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Broomsthorpe Deserted Medieval Village

List Entry Summary

This monument is scheduled under the Ancient Monuments and Archaeological Areas Act 1979 as amended as it appears to the Secretary of State to be of national importance. This entry is a copy, the original is held by the Department for Culture, Media and Sport.

Name: Broomsthorpe Deserted Medieval Village

List entry Number: 1013412

Location

The monument may lie within the boundary of more than one authority.

County: Norfolk

District: North Norfolk

District Type: District Authority

Parish: Tattersett

National Park: Not applicable to this List entry.

Grade: Not applicable to this List entry.

Date first scheduled: 15-Oct-1990

Date of most recent amendment: Not applicable to this List entry.

Legacy System Information

The contents of this record have been generated from a legacy data system.

Legacy System: RSM

UID: 11511

Asset Groupings

This list entry does not comprise part of an Asset Grouping. Asset Groupings are not part of the official record but are added later for information.

List entry Description

Summary of Monument

Legacy Record - This information may be included in the List Entry Details.

Reasons for Designation

Deserted Medieval villages are a major type of monument of the Medieval period. They tell us much about the economy and settlement of Medieval rural England. Broomsthorpe is a fine example of a lowland abandoned settlement containing a range of buildings and features. These include the foundations of a large building thought to be the church and possibly identifying the settlement as the lost village of Sengham. The earthworks are sharply defined and survive in good condition. The location of features near to the river indicates the potential preservation of water-logged remains and as such the monument has good future archaeological potential. The monument is further enhanced by its association with a range of monuments from the same period including a Priory, two moats and field systems, which together make up a well-articulated Medieval landscape, largely unaffected by later occupation.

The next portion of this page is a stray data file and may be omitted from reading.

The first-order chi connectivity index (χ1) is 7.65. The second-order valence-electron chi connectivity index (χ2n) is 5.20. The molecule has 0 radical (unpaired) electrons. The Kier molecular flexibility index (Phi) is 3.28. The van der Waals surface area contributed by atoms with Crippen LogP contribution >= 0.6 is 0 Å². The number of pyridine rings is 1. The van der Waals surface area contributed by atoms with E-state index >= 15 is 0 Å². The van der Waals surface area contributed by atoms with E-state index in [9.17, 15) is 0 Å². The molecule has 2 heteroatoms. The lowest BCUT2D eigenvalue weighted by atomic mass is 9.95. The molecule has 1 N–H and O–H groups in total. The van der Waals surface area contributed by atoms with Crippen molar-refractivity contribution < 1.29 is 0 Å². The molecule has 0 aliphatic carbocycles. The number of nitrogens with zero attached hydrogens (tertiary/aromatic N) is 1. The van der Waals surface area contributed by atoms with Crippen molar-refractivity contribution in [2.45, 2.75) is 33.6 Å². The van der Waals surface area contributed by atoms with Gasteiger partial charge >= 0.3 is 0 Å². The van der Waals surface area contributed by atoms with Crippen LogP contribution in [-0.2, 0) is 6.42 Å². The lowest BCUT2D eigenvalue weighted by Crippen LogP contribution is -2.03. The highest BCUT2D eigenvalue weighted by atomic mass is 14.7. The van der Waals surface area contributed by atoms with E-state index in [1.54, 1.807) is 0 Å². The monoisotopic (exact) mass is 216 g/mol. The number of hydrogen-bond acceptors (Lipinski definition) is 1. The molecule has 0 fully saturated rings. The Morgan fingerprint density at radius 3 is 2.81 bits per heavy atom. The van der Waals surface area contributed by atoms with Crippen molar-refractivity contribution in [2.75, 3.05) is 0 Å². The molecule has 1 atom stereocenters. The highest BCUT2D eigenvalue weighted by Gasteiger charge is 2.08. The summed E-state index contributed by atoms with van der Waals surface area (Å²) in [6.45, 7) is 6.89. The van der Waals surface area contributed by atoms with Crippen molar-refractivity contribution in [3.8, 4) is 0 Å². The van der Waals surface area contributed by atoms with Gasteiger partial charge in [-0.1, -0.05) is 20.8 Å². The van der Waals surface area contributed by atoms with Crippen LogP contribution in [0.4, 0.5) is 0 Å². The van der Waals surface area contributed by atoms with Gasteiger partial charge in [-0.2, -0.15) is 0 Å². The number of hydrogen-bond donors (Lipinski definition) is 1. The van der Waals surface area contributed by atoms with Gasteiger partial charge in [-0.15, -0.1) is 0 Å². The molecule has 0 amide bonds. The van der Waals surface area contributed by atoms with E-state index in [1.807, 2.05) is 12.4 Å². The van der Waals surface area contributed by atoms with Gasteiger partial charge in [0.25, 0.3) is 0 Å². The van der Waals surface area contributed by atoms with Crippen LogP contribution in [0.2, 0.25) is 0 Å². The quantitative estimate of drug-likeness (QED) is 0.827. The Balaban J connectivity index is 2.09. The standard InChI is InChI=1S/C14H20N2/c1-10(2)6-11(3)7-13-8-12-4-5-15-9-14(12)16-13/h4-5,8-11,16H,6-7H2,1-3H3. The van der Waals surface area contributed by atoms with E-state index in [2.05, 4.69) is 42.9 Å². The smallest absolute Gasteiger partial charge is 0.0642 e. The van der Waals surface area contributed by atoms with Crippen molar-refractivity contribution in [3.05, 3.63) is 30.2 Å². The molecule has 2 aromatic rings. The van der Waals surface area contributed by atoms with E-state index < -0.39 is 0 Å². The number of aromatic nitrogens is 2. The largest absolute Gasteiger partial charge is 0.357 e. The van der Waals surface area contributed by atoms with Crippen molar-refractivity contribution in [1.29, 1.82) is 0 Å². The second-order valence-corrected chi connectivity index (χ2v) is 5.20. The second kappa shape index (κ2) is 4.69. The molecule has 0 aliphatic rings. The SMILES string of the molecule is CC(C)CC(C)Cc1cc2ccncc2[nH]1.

History

Legacy Record - This information may be included in the List Entry Details.

Details

The monument comprises the well preserved remains of an abandoned rural settlement. The village is located on a tributary of the River Wensum and was occupied in the Medieval period. It may be the lost village of Sengham whose church was abandoned after being given to Castle Acre Priory. In 1410 the village is recorded as having 12 tenants, however, by the middle of the 16th century it was all but abandoned; a fate shared by up to a quarter of the village settlements of Medieval England. Many traces of the settlement are visible as earthworks preserved under pasture. They include the outlines of houses and yards, hollow-way tracks and, beneath a recent plantation, the well preserved foundations of a large building, thought to be the remains of a church. The site has never been excavated. The settlement is located near to two Medieval moats, one of which (now totally levelled) was located just to the north of the village and several Medieval field systems. The impressive remains of East Rudham Priory are located 1km to the north-west.

MAP EXTRACT The site of the monument is shown on the attached map extract.

Selected Sources

Books and journals
Batcock, N, 'East Anglian Archaeology' in The Ruined Churches of Norfolk, ()

National Grid Reference: TF 85271 28754

Map

Map
© Crown Copyright and database right 2017. All rights reserved. Ordnance Survey Licence number 100024900.
© British Crown and SeaZone Solutions Limited 2017. All rights reserved. Licence number 102006.006.
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The above map is for quick reference purposes only and may not be to scale. For a copy of the full scale map, please see the attached PDF - 1013412 .pdf

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This copy shows the entry on 19-Nov-2017 at 06:07:26.

End of official listing